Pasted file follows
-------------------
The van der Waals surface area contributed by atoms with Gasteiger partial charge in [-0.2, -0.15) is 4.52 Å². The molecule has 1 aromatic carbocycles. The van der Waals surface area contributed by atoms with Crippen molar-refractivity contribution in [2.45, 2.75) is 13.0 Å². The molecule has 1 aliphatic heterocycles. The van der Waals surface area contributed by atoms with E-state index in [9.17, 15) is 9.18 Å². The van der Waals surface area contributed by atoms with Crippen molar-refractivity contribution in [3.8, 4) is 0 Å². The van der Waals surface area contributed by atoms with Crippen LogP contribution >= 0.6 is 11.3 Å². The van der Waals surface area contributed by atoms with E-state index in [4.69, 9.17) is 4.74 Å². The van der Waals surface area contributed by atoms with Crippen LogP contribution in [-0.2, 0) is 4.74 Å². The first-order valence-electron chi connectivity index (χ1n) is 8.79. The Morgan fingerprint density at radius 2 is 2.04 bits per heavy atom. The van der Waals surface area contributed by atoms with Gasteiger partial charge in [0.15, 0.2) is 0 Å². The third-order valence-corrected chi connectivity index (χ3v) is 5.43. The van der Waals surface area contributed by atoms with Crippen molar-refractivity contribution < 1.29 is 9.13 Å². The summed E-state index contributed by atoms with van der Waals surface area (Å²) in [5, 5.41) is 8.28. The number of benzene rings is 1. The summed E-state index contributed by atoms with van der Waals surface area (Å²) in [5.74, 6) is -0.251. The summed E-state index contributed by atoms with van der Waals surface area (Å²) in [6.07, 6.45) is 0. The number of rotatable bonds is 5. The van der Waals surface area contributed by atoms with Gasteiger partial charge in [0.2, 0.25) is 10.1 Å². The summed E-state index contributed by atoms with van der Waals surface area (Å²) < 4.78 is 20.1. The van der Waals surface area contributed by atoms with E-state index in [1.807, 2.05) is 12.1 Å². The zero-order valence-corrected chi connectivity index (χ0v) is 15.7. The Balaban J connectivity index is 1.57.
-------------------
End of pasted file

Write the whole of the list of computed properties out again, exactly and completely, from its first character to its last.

The van der Waals surface area contributed by atoms with Gasteiger partial charge in [-0.2, -0.15) is 4.52 Å². The molecule has 1 aromatic carbocycles. The van der Waals surface area contributed by atoms with Crippen molar-refractivity contribution in [2.45, 2.75) is 13.0 Å². The molecule has 1 aliphatic heterocycles. The van der Waals surface area contributed by atoms with E-state index in [9.17, 15) is 9.18 Å². The van der Waals surface area contributed by atoms with Crippen molar-refractivity contribution in [3.8, 4) is 0 Å². The van der Waals surface area contributed by atoms with Crippen LogP contribution >= 0.6 is 11.3 Å². The van der Waals surface area contributed by atoms with E-state index in [4.69, 9.17) is 4.74 Å². The van der Waals surface area contributed by atoms with Crippen LogP contribution in [-0.2, 0) is 4.74 Å². The first-order valence-electron chi connectivity index (χ1n) is 8.79. The Morgan fingerprint density at radius 2 is 2.04 bits per heavy atom. The van der Waals surface area contributed by atoms with Gasteiger partial charge in [0.15, 0.2) is 0 Å². The third-order valence-corrected chi connectivity index (χ3v) is 5.43. The van der Waals surface area contributed by atoms with Crippen molar-refractivity contribution < 1.29 is 9.13 Å². The summed E-state index contributed by atoms with van der Waals surface area (Å²) in [5, 5.41) is 8.28. The number of benzene rings is 1. The summed E-state index contributed by atoms with van der Waals surface area (Å²) in [5.74, 6) is -0.251. The summed E-state index contributed by atoms with van der Waals surface area (Å²) in [6.07, 6.45) is 0. The number of rotatable bonds is 5. The van der Waals surface area contributed by atoms with Gasteiger partial charge in [0.2, 0.25) is 10.1 Å². The summed E-state index contributed by atoms with van der Waals surface area (Å²) < 4.78 is 20.1. The van der Waals surface area contributed by atoms with E-state index in [1.807, 2.05) is 12.1 Å². The zero-order valence-corrected chi connectivity index (χ0v) is 15.7. The Balaban J connectivity index is 1.57.